There aren't any temp sensors in the engine block - only in the cylinder head or intake manifold. You need to drain enough coolant to get the level below that of the sensor before removing the sensor or you'll have a real mess to clean up.
3743  Camaro Research Group Discussion / General Discussion / Re: 69 Z28 Question on: August 29, 2006, 12:31:16 PM
On other more sure way to see if the "Z28" is real and if it has not been totally restored, is to look for paint pin letters on the rear bulk head sheet metal, behind the back seat and under the card board panel and rear package tray that seals the trunk area from the interior. Many RS Z28's will be marked "X3" for the X33 option code and standard non-RS Z28's will be marked with "X7" for the "X77" base Z28 model. This is a though one to check out without taking the car apart and potentially upsetting the owner. If the car has been totally restored, pictures of these markings may be available to see.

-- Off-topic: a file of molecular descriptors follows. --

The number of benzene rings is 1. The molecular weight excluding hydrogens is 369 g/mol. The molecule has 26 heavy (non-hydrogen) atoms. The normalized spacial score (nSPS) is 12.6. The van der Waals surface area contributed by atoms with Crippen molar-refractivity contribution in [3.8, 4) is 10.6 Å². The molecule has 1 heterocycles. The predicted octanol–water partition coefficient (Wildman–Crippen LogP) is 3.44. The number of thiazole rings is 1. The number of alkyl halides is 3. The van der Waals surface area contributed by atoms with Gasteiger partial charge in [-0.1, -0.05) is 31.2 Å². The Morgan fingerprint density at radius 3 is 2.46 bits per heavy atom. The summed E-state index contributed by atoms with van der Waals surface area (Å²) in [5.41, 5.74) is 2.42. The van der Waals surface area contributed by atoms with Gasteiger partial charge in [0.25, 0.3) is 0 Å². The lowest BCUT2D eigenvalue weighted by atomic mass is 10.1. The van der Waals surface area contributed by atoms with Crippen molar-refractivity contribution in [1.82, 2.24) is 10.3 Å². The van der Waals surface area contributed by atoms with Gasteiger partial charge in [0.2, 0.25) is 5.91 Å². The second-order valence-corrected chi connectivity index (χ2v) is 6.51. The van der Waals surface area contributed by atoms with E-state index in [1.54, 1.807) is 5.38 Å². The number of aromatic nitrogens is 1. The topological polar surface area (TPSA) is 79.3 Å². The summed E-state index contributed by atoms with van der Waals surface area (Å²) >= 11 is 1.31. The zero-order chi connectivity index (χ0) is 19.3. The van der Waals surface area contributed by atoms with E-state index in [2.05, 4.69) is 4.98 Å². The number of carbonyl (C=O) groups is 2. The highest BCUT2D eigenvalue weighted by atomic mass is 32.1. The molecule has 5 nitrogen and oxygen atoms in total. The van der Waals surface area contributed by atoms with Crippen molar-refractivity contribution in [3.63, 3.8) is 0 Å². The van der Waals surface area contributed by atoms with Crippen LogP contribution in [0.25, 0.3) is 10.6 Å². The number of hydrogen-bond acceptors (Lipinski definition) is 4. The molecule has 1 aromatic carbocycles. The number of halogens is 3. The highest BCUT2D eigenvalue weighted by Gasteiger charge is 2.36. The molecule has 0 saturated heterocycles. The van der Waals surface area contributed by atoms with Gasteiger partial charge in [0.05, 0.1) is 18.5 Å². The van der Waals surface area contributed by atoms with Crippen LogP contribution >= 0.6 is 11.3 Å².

The "X3" (X33) and "X7" (X77) don't relate to RS or non-RS; they relate to the presence/absence of the exterior Z21 Style Trim Group - X33 cars had it, X77 cars didn't.
3744  Camaro Research Group Discussion / Research Topics & Reports / Re: 68 RS center grille on: August 27, 2006, 08:00:03 PM
Many parts listed by Service were "functional replacements" or "functional equivalents" which would service the application adequately, but were not the same in appearance as the original production part; conversely, many Service parts were the original production parts, but carried a different part number in the parts book because they came in a box with an instruction sheet and/or attaching parts, thus requiring a different part number for the "unit" that was comprised of several parts. You have to know what you're looking for and understand that the Service part isn't necessarily the same as the production part.